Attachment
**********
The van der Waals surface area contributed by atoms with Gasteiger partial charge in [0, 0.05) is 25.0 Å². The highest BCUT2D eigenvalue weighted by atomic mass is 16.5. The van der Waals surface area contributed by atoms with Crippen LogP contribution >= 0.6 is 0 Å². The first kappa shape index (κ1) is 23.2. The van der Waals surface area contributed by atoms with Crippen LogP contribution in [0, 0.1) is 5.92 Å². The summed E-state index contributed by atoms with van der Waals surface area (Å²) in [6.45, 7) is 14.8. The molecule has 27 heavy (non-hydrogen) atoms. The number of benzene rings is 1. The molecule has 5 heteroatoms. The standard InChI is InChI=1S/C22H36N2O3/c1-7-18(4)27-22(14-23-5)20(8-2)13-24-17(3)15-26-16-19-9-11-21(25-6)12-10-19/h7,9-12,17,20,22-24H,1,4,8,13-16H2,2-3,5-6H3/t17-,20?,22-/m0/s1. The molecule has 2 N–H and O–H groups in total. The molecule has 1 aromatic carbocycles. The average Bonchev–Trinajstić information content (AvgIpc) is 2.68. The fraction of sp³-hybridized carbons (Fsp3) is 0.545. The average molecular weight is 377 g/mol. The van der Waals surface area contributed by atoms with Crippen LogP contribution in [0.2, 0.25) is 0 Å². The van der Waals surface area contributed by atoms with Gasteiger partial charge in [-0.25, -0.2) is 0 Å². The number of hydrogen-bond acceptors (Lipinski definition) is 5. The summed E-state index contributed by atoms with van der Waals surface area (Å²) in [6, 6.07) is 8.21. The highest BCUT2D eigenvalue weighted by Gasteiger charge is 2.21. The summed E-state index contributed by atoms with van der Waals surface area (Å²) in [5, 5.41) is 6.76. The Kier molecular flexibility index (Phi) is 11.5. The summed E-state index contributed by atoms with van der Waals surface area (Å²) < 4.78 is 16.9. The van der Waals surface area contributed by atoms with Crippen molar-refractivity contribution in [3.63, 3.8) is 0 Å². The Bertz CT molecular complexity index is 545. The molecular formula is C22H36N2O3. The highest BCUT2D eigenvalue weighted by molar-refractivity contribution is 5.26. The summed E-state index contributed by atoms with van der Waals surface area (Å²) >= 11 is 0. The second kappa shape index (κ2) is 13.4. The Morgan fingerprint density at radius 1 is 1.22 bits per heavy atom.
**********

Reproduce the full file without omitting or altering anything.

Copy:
The van der Waals surface area contributed by atoms with Gasteiger partial charge in [0, 0.05) is 25.0 Å². The highest BCUT2D eigenvalue weighted by atomic mass is 16.5. The van der Waals surface area contributed by atoms with Crippen LogP contribution >= 0.6 is 0 Å². The first kappa shape index (κ1) is 23.2. The van der Waals surface area contributed by atoms with Crippen LogP contribution in [0, 0.1) is 5.92 Å². The summed E-state index contributed by atoms with van der Waals surface area (Å²) in [6.45, 7) is 14.8. The molecule has 27 heavy (non-hydrogen) atoms. The number of benzene rings is 1. The molecule has 5 heteroatoms. The standard InChI is InChI=1S/C22H36N2O3/c1-7-18(4)27-22(14-23-5)20(8-2)13-24-17(3)15-26-16-19-9-11-21(25-6)12-10-19/h7,9-12,17,20,22-24H,1,4,8,13-16H2,2-3,5-6H3/t17-,20?,22-/m0/s1. The molecule has 2 N–H and O–H groups in total. The molecule has 1 aromatic carbocycles. The average Bonchev–Trinajstić information content (AvgIpc) is 2.68. The fraction of sp³-hybridized carbons (Fsp3) is 0.545. The average molecular weight is 377 g/mol. The van der Waals surface area contributed by atoms with Crippen LogP contribution in [0.2, 0.25) is 0 Å². The van der Waals surface area contributed by atoms with Gasteiger partial charge in [-0.25, -0.2) is 0 Å². The number of hydrogen-bond acceptors (Lipinski definition) is 5. The summed E-state index contributed by atoms with van der Waals surface area (Å²) in [6, 6.07) is 8.21. The highest BCUT2D eigenvalue weighted by Gasteiger charge is 2.21. The summed E-state index contributed by atoms with van der Waals surface area (Å²) in [5, 5.41) is 6.76. The Kier molecular flexibility index (Phi) is 11.5. The summed E-state index contributed by atoms with van der Waals surface area (Å²) < 4.78 is 16.9. The van der Waals surface area contributed by atoms with Crippen molar-refractivity contribution in [3.63, 3.8) is 0 Å². The Bertz CT molecular complexity index is 545. The molecular formula is C22H36N2O3. The highest BCUT2D eigenvalue weighted by molar-refractivity contribution is 5.26. The summed E-state index contributed by atoms with van der Waals surface area (Å²) >= 11 is 0. The second kappa shape index (κ2) is 13.4. The Morgan fingerprint density at radius 1 is 1.22 bits per heavy atom.